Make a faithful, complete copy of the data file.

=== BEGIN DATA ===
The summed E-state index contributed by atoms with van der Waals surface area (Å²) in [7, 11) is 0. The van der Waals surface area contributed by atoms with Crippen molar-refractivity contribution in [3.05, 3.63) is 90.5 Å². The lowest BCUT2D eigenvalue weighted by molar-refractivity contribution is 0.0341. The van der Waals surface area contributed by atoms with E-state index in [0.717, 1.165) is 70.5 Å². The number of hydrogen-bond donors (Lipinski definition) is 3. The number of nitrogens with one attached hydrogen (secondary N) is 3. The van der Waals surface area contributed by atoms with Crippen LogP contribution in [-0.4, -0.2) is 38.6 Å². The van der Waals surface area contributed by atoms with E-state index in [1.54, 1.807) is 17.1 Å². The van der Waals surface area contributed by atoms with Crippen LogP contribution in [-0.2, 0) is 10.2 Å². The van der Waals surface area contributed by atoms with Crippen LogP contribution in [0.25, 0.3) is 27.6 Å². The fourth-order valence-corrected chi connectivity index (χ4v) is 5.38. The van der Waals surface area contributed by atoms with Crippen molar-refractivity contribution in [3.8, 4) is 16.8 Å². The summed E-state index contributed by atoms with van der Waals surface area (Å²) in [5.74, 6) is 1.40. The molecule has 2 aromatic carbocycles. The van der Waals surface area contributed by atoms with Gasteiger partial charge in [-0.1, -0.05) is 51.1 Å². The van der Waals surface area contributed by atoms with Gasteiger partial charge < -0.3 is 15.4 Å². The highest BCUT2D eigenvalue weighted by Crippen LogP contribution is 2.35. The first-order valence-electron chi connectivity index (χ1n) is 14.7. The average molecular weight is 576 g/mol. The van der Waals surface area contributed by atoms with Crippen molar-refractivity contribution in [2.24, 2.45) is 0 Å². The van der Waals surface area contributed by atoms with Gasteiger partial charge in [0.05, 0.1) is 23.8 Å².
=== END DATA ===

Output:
The summed E-state index contributed by atoms with van der Waals surface area (Å²) in [7, 11) is 0. The van der Waals surface area contributed by atoms with Crippen molar-refractivity contribution in [3.05, 3.63) is 90.5 Å². The lowest BCUT2D eigenvalue weighted by molar-refractivity contribution is 0.0341. The van der Waals surface area contributed by atoms with E-state index in [0.717, 1.165) is 70.5 Å². The number of hydrogen-bond donors (Lipinski definition) is 3. The number of nitrogens with one attached hydrogen (secondary N) is 3. The van der Waals surface area contributed by atoms with Crippen LogP contribution in [-0.4, -0.2) is 38.6 Å². The van der Waals surface area contributed by atoms with E-state index in [1.54, 1.807) is 17.1 Å². The van der Waals surface area contributed by atoms with Crippen LogP contribution in [-0.2, 0) is 10.2 Å². The van der Waals surface area contributed by atoms with Crippen LogP contribution in [0.25, 0.3) is 27.6 Å². The fourth-order valence-corrected chi connectivity index (χ4v) is 5.38. The van der Waals surface area contributed by atoms with Crippen molar-refractivity contribution in [3.8, 4) is 16.8 Å². The summed E-state index contributed by atoms with van der Waals surface area (Å²) in [5.74, 6) is 1.40. The molecule has 2 aromatic carbocycles. The van der Waals surface area contributed by atoms with Gasteiger partial charge in [-0.1, -0.05) is 51.1 Å². The van der Waals surface area contributed by atoms with Gasteiger partial charge < -0.3 is 15.4 Å². The highest BCUT2D eigenvalue weighted by Crippen LogP contribution is 2.35. The first-order valence-electron chi connectivity index (χ1n) is 14.7. The average molecular weight is 576 g/mol. The van der Waals surface area contributed by atoms with Crippen molar-refractivity contribution in [2.24, 2.45) is 0 Å². The van der Waals surface area contributed by atoms with Gasteiger partial charge in [0.05, 0.1) is 23.8 Å².